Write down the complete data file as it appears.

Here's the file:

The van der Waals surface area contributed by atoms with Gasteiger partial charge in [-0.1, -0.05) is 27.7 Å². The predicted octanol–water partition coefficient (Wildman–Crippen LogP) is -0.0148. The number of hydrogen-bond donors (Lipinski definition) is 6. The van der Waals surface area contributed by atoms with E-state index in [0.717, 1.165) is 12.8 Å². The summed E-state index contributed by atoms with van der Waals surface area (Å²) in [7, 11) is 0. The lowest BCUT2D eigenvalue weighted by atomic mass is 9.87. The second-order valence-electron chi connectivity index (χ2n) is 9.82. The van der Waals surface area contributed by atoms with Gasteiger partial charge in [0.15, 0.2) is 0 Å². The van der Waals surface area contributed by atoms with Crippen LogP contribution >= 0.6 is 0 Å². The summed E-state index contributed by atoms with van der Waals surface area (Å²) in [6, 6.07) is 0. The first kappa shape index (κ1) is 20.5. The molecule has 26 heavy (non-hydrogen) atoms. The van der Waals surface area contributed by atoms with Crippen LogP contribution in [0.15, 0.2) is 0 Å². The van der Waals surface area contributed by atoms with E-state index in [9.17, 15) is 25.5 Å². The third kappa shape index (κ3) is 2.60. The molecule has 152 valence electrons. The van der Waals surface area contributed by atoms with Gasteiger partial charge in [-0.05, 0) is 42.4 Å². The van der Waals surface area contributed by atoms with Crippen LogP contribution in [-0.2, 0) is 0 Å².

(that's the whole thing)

The van der Waals surface area contributed by atoms with Gasteiger partial charge in [-0.1, -0.05) is 27.7 Å². The predicted octanol–water partition coefficient (Wildman–Crippen LogP) is -0.0148. The number of hydrogen-bond donors (Lipinski definition) is 6. The van der Waals surface area contributed by atoms with E-state index in [0.717, 1.165) is 12.8 Å². The summed E-state index contributed by atoms with van der Waals surface area (Å²) in [7, 11) is 0. The lowest BCUT2D eigenvalue weighted by atomic mass is 9.87. The second-order valence-electron chi connectivity index (χ2n) is 9.82. The van der Waals surface area contributed by atoms with Gasteiger partial charge in [0.15, 0.2) is 0 Å². The van der Waals surface area contributed by atoms with Crippen LogP contribution >= 0.6 is 0 Å². The summed E-state index contributed by atoms with van der Waals surface area (Å²) in [6, 6.07) is 0. The first kappa shape index (κ1) is 20.5. The molecule has 26 heavy (non-hydrogen) atoms. The van der Waals surface area contributed by atoms with Crippen LogP contribution in [0.15, 0.2) is 0 Å². The van der Waals surface area contributed by atoms with E-state index in [9.17, 15) is 25.5 Å². The third kappa shape index (κ3) is 2.60. The molecule has 152 valence electrons. The van der Waals surface area contributed by atoms with Gasteiger partial charge in [-0.05, 0) is 42.4 Å². The van der Waals surface area contributed by atoms with Crippen LogP contribution in [-0.2, 0) is 0 Å².